Kingdom/Reign


#1

Is the phrase 'Reign of God' just an alternate version or translation or politically correct rendering of the phrase 'Kingdom of God' which is used in scripture, or is it a different phrase with its own different meaning?


#2

[quote="malpa, post:1, topic:328193"]
Is the phrase 'Reign of God' just an alternate version or translation or politically correct rendering of the phrase 'Kingdom of God' which is used in scripture, or is it a different phrase with its own different meaning?

[/quote]

"Reign" and "Kingdom" mean roughly the same thing. I don't think the intention is to be politically correct at all; "reign" comes from the Latin "regnare," which means "to rule." Depending on what Greek word in the NT is being translated, either one could be accurate. Translation is all about making decisions--it involves a fair amount of interpretation. In translations that use "kingdom," it's just because the translator favored that word for whatever reason, and in ones that use "reign" the same is true for it. Neither one is more correct, I would think, although in my mind "kingdom" is a more static term for a physical reality; it has a more earthly connotation in some sense (while still referring analogously to the theological reality of the reign of God). Reign, on the other hand, carries a more progressive sense--i.e. it is more action-oriented, and has a since of continuance, and so is more dynamic of a term. I'd likely prefer "reign" for that reason, but neither is incorrect.

-ACEGC


#3

This is like comparing apples to oranges, to reign is to have authority, like a king or some kind of ruler, Kingdom is where the king rules over.


#4

Sounds strange to me. A king would reigns over his kingdom, but "reign" and "kingdom" are not interchangeable terms (not that I'm aware of). I'd be very interested to know specifically what verse/s you're referring to, and what versions you're looking at. I don't think I've ever seen "reign of God" before (except maybe in reference to something like "The reign of God will be without end".


#5

[quote="Nonsmoker, post:3, topic:328193"]
This is like comparing apples to oranges, to reign is to have authority, like a king or some kind of ruler, Kingdom is where the king rules over.

[/quote]

It is like comparing apples to oranges in the sense that both are fruit. Reign can have a more static connotation like a physical kingdom, although "realm" would probably be closer in meaning there. Again, the terms are interchangeable--"reign" even comes from the same root word from which are derived all the words in the Romance languages which mean "king."

-ACEGC


#6

Then I heard what sounded like a great multitude, like the roar of rushing waters and like loud peals of thunder, shouting: "Hallelujah! For our Lord God Almighty reigns. (Revelation 19:6)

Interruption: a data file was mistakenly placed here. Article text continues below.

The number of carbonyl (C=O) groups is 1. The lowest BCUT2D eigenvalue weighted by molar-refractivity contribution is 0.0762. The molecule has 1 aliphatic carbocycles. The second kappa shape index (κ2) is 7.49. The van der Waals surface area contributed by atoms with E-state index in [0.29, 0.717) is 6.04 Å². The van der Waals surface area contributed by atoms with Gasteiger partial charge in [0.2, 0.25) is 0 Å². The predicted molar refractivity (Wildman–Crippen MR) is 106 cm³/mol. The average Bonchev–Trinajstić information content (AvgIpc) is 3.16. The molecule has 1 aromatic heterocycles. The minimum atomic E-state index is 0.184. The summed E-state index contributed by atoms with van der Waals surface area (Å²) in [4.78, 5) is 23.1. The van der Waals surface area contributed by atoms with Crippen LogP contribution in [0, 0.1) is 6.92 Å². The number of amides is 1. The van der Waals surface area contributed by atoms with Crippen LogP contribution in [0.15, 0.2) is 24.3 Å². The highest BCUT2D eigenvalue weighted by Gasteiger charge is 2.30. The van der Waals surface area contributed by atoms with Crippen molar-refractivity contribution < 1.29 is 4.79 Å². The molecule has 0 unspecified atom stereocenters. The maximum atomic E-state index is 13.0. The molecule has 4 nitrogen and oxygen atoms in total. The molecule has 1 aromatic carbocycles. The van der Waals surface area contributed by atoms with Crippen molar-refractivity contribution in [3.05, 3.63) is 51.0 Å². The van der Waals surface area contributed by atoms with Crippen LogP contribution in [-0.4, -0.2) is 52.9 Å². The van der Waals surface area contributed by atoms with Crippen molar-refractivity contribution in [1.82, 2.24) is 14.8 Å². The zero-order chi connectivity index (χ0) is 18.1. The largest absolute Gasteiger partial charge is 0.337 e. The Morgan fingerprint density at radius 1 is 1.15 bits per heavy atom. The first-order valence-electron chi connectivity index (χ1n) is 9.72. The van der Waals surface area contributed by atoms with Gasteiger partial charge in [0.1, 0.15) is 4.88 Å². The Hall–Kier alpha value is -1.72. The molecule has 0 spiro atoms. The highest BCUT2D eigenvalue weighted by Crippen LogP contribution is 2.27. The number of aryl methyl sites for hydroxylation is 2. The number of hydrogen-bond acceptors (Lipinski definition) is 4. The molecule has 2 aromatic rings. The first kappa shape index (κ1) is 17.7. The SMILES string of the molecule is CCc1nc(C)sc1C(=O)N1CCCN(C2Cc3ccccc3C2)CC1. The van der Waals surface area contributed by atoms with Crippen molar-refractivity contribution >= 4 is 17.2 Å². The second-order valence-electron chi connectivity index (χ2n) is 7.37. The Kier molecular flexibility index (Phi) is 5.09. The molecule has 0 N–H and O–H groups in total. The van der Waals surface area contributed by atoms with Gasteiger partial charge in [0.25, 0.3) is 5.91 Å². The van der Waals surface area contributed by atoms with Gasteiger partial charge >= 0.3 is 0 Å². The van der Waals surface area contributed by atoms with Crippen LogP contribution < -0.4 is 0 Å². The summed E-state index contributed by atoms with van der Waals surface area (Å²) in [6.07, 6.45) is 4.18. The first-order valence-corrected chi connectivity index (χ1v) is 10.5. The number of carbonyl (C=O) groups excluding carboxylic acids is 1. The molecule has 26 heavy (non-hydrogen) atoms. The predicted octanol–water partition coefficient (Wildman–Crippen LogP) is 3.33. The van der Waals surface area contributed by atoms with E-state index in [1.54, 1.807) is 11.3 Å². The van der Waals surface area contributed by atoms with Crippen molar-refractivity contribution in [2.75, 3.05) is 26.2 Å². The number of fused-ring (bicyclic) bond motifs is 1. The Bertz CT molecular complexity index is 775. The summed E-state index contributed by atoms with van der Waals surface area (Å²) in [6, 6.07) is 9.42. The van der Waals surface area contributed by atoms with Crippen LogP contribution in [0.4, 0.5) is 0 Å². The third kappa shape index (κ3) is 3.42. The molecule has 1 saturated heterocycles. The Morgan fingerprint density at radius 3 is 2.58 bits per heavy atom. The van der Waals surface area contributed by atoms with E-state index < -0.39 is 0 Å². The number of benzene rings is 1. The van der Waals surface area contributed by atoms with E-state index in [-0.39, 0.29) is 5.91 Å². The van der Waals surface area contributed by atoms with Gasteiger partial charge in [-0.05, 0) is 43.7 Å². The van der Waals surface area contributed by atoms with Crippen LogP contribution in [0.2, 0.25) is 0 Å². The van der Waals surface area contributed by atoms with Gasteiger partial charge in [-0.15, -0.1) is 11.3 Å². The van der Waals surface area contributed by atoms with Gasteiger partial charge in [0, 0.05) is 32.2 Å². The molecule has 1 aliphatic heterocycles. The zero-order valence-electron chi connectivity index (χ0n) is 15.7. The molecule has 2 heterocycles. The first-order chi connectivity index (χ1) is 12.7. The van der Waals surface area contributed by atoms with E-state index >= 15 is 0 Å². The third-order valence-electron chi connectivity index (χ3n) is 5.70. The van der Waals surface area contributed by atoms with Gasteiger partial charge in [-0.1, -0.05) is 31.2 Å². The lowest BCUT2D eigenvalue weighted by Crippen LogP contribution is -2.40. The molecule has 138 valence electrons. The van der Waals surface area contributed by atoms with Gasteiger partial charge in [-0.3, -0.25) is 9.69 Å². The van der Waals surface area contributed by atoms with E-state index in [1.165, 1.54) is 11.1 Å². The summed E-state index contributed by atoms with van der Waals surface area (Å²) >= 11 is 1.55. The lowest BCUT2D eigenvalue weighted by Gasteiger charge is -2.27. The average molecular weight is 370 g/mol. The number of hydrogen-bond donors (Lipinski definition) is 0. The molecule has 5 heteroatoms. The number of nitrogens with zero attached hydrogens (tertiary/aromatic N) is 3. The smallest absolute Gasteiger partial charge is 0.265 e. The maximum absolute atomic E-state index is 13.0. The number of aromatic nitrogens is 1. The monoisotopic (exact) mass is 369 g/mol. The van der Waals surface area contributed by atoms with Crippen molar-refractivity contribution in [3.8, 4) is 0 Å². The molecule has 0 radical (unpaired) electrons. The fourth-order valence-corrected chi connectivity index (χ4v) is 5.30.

#7

[quote=Nonsmoker] Then I heard what sounded like a great multitude, like the roar of rushing waters and like loud peals of thunder, shouting: "Hallelujah! For our Lord God Almighty reigns. (Revelation 19:6)
[/quote]

What version is this from, and what version reads “Hallelujah! For our Lord God Almighty kingdoms”? I don’t think this is an answer to my question, but is an example of what I was aware of already.


#8

My bible is from 1941, authorized by Pope Leo XIII, with an encyclical from Pope Pius XII. A little out dated, yes, I can compare it sometimes (by the wording) to the KJV. But it is the standard bible from 1941 . . . if this answers your question.


#9

Nonsmoker, I appreciate your effort, but it seems to me that the OP has a specific verse in mind - one that uses "reign" in one version and "kingdom" in another version. I have several English versions I can look at for comparison, but it would be helpful to know the specific verse and versions he's looking at. A quick scan of Rev 19:6 in 5 English versions (including the KJV) uses "reign", not "kingdom"


#10

That’s because the instance of “reign” there is a verb (if you want to know the Greek, it’s ebasileuse). If one wants to get technical, we’re asking here as to whether the word basileia (as in basileia tou theou, “kingdom/reign of God”) can be translated as “kingdom” or “reign” (noun). I say yes: AFAIK basileia can denote both a ‘kingdom’ in the sense of a realm over which a king rules, and royal ‘reign’ or ‘sovereignty’. It’s one of those instances where English could not fully convey all the possible shades of meaning of a single word.


#11

patrick457, as true as that may be (and I won't dispute it here), there is still the question of what verse and version is malpa looking at to formulate his question. Until we have the verse, we don't know for sure if it's being used as a verb or noun, and so this is just speculation on our part.


#12

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